Is full-time cottage life for you?
By Brockville Recorder and Times

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It's a lifelong dream. The kids have grown up and left the nest, and after decades of work you're finally ready to retire. You've earned your place in the sun and you're thinking of giving up the hectic city life to live full-time at the cottage.

"Canada's Income Tax Act allows us to claim one dwelling as a principal residence per family unit," says chartered accountant Philip Maguire, a principal in Glenidan Consultancy Ltd. in Toronto.

"You must ordinarily inhabit the residence each year for it to qualify as a principal residence," says Maguire. "But if you're selling the house - or cottage, condo, mobile home or even a houseboat - you must designate one specific property to be your principal residence. Think this over carefully, because the money from the sale of all other properties will be subject to capital gains."

Capital gains tax applies to the difference between what you originally paid for the house and its value at the time you sell it. (Special rules apply if the house was bought before 1972.) If you've owned the home for some time, its value may have increased substantially. A full 50 per cent of that increase can be taxable.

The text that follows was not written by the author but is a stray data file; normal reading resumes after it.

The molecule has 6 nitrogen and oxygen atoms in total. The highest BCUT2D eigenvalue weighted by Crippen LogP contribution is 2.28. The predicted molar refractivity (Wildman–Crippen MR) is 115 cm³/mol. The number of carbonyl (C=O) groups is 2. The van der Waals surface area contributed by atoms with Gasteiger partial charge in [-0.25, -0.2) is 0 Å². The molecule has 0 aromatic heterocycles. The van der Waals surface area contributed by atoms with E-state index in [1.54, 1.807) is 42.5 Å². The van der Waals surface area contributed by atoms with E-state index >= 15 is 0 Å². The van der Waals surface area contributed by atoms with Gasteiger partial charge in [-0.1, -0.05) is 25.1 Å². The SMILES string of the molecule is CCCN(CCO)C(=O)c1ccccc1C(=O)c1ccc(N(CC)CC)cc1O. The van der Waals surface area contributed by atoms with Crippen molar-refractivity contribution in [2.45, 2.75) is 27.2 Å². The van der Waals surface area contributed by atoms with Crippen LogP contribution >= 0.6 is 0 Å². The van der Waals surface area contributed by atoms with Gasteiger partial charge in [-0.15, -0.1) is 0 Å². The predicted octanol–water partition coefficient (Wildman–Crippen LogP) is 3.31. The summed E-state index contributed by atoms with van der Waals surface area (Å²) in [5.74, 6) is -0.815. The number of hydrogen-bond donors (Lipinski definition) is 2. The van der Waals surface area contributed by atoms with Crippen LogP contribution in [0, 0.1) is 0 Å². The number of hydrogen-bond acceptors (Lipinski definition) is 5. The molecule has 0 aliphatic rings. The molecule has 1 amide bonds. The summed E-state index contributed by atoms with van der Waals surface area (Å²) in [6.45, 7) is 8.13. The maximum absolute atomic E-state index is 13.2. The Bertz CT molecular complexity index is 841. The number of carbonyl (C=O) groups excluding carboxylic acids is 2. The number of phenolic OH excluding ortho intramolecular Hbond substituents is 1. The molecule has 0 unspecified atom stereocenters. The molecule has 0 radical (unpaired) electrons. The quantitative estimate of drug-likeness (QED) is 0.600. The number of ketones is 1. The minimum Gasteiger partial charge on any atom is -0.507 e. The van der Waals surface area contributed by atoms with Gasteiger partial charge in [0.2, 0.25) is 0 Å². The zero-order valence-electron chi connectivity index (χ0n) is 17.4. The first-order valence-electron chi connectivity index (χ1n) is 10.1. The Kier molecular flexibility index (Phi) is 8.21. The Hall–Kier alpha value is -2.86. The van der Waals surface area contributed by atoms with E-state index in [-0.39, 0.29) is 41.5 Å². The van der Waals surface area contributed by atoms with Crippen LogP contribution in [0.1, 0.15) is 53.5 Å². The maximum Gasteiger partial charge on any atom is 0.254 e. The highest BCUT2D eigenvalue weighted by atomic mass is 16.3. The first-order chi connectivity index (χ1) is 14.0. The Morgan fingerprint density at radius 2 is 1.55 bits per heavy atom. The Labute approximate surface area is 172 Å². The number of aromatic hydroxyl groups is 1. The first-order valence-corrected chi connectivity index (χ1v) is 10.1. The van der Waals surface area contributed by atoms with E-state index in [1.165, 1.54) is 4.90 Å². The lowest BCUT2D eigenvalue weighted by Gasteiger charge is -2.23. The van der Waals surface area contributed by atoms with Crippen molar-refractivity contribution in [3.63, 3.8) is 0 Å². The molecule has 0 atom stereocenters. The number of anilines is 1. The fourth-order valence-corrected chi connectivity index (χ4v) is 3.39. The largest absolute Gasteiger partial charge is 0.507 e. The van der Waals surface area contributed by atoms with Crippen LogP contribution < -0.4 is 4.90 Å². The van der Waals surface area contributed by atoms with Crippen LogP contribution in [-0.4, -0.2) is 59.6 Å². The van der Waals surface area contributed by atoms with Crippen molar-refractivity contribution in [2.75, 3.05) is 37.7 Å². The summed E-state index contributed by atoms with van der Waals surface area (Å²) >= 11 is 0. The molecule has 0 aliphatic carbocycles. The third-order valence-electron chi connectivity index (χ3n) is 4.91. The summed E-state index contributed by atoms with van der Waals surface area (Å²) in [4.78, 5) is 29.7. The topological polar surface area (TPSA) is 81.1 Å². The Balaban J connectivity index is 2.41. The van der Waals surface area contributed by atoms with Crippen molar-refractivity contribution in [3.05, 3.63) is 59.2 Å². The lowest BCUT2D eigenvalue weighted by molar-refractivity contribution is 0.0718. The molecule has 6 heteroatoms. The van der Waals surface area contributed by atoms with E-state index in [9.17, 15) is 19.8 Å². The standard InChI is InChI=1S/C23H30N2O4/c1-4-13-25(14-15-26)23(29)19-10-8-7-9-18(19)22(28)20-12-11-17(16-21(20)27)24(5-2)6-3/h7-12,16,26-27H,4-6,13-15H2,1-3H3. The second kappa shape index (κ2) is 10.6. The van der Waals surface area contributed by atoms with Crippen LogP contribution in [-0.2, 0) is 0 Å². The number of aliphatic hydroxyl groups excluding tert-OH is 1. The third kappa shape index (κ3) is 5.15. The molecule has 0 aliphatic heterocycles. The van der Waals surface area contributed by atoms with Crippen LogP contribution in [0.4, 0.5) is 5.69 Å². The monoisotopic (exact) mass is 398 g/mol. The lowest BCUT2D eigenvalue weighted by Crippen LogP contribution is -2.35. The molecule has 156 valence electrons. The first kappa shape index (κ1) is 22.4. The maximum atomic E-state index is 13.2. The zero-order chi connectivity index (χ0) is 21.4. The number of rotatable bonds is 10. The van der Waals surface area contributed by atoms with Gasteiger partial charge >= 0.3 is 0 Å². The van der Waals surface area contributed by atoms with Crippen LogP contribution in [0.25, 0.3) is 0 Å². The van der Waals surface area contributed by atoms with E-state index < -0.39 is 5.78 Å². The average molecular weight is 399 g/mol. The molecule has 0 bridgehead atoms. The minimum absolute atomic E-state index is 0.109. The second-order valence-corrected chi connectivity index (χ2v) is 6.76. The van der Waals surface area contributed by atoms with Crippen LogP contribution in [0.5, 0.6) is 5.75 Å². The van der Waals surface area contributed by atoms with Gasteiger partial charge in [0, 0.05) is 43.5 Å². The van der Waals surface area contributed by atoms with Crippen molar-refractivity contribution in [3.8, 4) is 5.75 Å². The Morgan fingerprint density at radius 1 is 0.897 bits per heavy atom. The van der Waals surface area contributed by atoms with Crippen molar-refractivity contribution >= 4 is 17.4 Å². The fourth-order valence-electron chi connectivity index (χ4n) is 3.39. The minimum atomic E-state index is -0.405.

There is a silver lining in that dark cloud.

"If part of that increase in value is due to improvements you've made, the cost-base amount used to calculate the capital gains can be increased. The capital gains amount then decreases," explains chartered accountant John AbedRabbo of Polyzotis & Co. LLP in Toronto.

"But those improvements must be real upgrades, not just normal maintenance. Keep receipts to back up your claims."

There's an added bonus for upgrading a property in 2009. The 2009 federal budget introduced the home renovation tax credit (HRTC): up to $1,350 for eligible expenditures between $1,000 and $10,000. The credit can apply to either the cottage or the house in town.

Beyond tax issues, there's a lot to consider if you're thinking of making the cottage your permanent home.

"Living at the cottage might seem like being on a permanent vacation, but consider the convenience factor, too," says AbedRabbo. "Is it easily accessible in winter time? Can you live there safely and comfortably? Are you able to find service people to repair the furnace or plow your private access road?"

Seniors especially should consider some of the health-related issues of living at the cottage. What about emergency services and the distance to the nearest hospital? Will you be able to find a family doctor in the area and get medication or treatment if and when you need it?

An impulsive decision can be costly, so be sure to carefully weigh your options. Talk to a chartered accountant about your specific residential situation, the tax implications and your future financial plans.

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